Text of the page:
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County looks gift horse in mouth 

Three county supervisors keep World Heritage Site designation away from these parts

egregious adj : conspicuously and outrageously bad or reprehensible [syn: crying, flagrant, glaring, gross, rank] "a crying shame" "an egregious lie" "flagrant violation of human rights" "a glaring error" "gross ineptitude" "gross injustice" "rank treachery."

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It was a close one, but we dodged a bullet. On March 27, San Luis Obispo County almost made it onto the candidate list for the most prestigious environmental honor in the world, but, thanks to quick thinking and decisive action by the usual three-vote majority on the Board of Supervisors, our fair county was able to turn aside a nomination to designate Carrizo Plain National Monument as a UNESCO World Heritage Site "the Nobel Prize for special places on this planet," as described by Supervisor Jim Patterson, a minority voice.

Because of the extraordinary confluence of cultural, archaeological, and threatened wildlife habitat values that come together in the 250,000 acres of remaining San Joaquin grasslands that comprise the Carrizo Plain, its nomination was, as much as any site can be in the intensely competitive global competition for this honor, a sure thing.

But that can't happen now. The technical support, research attention, and local economic benefits that would have accrued from a successful nomination have been avoided by our county's elected representatives. A spokesman for the Cahokia Mounds State Historic Site in Illinois says that their World Heritage Site status "is a source of community pride we're surprised by our own satisfaction with the status. We appreciate it as a prized attribute of our area, brag about it, and help promote it, and almost always get positive benefits."

We'll be having none of that nonsense here, thank you.

Let's be clear: There have been worse votes by this board. More damaging votes. Votes that have capriciously overturned sound decisions by the Planning Commission and upheld bad ones nudge/wink violations of our General Plan and Local Coastal Program lip service for affordable housing and smart growth, followed immediately by votes for unaffordable housing and dumb sprawl. These actions rank higher on the scale of real impacts. But the March 27 meeting of the Board of Supervisors was a low-water mark. There has seldom been a more purely egregious vote from this board than the vote to turn down World Heritage Site status for the Carrizo Plain. What should have been, and originally was, a no-brainer item on a consent agenda where one puts official proclamations of Pancake Appreciation Day or proposed accounting changes to shift a few thousand dollars from one county department to another became a two-hour debate.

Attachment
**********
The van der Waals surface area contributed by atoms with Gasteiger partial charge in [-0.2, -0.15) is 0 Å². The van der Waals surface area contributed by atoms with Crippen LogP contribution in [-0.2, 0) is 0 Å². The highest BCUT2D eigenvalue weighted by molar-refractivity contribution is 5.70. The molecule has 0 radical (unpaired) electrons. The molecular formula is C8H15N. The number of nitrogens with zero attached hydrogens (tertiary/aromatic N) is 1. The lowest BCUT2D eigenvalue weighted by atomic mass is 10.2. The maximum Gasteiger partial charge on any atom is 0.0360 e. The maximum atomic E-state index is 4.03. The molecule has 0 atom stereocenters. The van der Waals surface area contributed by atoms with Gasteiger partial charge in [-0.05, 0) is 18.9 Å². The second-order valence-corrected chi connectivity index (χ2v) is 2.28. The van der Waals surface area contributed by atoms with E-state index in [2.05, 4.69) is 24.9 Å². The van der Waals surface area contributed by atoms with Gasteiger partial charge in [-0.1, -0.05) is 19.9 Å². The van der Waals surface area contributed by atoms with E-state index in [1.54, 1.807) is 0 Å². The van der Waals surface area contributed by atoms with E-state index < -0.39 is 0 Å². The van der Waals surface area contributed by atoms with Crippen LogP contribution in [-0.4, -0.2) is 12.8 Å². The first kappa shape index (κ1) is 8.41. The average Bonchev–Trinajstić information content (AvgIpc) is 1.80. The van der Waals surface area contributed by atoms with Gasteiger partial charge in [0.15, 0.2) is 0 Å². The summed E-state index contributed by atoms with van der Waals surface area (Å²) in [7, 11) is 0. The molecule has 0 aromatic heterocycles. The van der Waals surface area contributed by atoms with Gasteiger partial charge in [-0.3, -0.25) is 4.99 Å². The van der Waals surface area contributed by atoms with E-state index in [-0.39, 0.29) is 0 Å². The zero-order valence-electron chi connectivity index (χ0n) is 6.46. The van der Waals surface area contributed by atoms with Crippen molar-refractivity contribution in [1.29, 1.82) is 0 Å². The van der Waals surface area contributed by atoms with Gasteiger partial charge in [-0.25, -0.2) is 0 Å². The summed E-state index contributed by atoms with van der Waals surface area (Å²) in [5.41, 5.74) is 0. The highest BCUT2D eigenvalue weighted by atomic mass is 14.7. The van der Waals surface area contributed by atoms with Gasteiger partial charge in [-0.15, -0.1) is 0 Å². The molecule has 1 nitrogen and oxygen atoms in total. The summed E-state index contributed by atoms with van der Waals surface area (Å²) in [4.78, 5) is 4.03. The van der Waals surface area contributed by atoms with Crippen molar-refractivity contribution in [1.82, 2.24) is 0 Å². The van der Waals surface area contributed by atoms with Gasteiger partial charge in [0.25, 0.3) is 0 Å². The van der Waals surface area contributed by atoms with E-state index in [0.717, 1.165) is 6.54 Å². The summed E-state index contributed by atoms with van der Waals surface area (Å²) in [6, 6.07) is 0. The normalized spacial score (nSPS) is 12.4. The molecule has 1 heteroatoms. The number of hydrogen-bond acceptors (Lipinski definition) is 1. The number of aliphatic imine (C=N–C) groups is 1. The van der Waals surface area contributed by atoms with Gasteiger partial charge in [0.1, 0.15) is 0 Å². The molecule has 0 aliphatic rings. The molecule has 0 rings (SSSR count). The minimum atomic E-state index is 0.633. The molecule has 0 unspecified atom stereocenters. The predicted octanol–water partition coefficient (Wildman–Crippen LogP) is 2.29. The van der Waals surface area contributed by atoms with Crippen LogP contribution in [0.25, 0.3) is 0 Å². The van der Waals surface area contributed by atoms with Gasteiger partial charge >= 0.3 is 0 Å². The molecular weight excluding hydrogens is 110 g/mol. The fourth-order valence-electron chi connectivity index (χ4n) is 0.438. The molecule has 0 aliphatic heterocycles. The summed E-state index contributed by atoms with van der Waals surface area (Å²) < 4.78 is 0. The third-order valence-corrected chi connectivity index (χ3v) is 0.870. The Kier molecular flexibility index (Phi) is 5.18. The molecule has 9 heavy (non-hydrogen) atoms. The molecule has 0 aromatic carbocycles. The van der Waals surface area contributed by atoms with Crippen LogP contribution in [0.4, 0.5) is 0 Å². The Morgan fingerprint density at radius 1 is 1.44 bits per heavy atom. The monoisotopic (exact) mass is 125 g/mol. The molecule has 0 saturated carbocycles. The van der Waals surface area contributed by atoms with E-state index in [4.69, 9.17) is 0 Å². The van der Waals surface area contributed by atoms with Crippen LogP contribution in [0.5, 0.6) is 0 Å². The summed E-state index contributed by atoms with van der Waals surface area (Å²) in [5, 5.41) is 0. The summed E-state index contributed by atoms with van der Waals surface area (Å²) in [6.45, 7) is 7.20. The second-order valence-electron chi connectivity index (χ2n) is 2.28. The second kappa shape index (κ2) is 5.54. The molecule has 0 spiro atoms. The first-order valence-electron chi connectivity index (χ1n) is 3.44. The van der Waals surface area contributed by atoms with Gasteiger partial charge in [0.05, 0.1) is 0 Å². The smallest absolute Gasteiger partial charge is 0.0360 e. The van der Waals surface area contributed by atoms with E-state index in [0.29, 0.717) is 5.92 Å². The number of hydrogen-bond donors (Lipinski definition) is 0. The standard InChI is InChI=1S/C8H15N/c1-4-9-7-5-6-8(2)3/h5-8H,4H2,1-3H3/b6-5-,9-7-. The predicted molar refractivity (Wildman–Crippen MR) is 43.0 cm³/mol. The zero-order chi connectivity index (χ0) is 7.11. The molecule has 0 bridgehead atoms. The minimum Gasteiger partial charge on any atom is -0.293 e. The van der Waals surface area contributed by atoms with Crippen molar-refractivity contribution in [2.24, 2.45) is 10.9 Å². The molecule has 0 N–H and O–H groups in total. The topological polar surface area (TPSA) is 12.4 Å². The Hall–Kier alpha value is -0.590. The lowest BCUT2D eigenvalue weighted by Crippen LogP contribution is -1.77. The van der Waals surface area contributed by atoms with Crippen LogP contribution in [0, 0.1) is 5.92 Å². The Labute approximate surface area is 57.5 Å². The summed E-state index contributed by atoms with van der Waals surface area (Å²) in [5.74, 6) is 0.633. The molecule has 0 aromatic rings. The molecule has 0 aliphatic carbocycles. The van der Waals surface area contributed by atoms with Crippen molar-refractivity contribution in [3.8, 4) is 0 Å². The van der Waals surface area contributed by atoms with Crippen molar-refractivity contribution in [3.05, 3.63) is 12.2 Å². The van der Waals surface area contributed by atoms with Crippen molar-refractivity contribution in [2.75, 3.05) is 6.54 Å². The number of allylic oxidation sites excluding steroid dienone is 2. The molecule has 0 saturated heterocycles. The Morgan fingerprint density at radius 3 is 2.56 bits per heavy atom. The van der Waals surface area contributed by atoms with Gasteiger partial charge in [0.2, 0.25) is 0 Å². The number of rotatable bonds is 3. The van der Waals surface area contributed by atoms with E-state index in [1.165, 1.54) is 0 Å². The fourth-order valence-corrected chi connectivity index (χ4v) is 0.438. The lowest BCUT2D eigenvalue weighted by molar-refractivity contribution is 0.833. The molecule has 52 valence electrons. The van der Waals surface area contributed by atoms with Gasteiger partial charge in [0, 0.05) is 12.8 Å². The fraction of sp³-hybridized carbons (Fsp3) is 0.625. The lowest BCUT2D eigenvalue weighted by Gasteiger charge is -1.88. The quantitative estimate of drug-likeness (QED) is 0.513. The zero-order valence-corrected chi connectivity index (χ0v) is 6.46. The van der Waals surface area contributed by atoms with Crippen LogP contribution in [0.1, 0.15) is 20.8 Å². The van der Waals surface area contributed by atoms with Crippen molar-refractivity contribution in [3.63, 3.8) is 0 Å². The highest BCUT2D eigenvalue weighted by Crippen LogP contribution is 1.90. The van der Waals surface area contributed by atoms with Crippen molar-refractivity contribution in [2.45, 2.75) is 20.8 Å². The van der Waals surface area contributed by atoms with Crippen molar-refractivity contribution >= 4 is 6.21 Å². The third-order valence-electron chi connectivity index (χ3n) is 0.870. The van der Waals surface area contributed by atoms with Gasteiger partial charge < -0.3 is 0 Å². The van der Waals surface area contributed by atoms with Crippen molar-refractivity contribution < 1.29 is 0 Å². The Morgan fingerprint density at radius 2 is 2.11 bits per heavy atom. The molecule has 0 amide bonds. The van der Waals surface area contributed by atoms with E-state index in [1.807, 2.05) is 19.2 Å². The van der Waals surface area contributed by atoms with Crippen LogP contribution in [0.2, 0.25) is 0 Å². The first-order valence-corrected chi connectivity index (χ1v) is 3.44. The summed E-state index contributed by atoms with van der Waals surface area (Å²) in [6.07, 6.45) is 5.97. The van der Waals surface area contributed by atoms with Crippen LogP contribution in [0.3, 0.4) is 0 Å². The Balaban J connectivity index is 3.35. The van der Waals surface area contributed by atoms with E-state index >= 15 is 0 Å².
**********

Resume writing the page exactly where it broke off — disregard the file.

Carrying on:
For two hours, people who did not understand what a World Heritage Site designation meant or deliberately wished to appear to misunderstand voiced their concerns and bespoke their troubled minds. One by one, their concerns were asked and answered:

There's no Environmental Impact Report!

The Bureau of Land Management is preparing a resource management plan and an EIR. Any impacts of World Heritage Site designation would be included in that.

Carrizo will be trampled under by tourists!

No. Carrizo is an hour's drive from SLO and all traditional surrounding spots on the standard tourist itinerary.

What about private property in or around the Monument?!

The designation would apply only within the Monument's boundaries.

It would be another layer of management! By the UN!!

No. There is no management component to WHS designation.

We're up against an April 1 nomination deadline there isn't enough time to weigh all the factors!

Yes, there is. Getting the nomination in by April 1 would act as a place-holder. We would have months after that to ponder and debate the county could withdraw at any time or even refuse the designation if we won.

The answers didn't matter. Supervisor Katcho Achadjian pronounced himself irreparably confused. Supervisor Jerry Lenthall clung grimly to "not enough time." Supervisor Harry Ovitt said it was spinach, and the hell with it. (His quote of the day, regarding conservation of the Carrizo and the lack of necessity for any assistance therein: "We've seen various things happening at those Carrizo Plains and it's still there.") Then they all voted it down because residents expressed "concerns." In dissent, Supervisors Bruce Gibson and Jim Patterson may as well have been shouting down an empty well.

When I was 3, I was fairly certain that monsters lived in my closet on a nightly basis. I did not think to contact the San Luis Obispo County Board of Supervisors and request that closet-monster mitigations be taken under advisement in their decisions and 24-hour floodlighting be installed behind the coat rack in order to address my concerns. Obviously, I missed a bet.

Mr. Ovitt and Mr. Lenthall are standing for reelection next year. At some point in their campaigns, one or both of them are likely to use one of their favorite catch phrases: "Good stewards of the land." When they do, say "Carrizo." Then ask them to explain how they came to believe that it is the role of government to act, or refrain from acting, on the basis of misinformation, and how they came to confuse leadership with the indulgence of ignorance and fear.

Then vote.

Andrew Christie is chapter director of the Santa Lucia Chapter of the Sierra Club.

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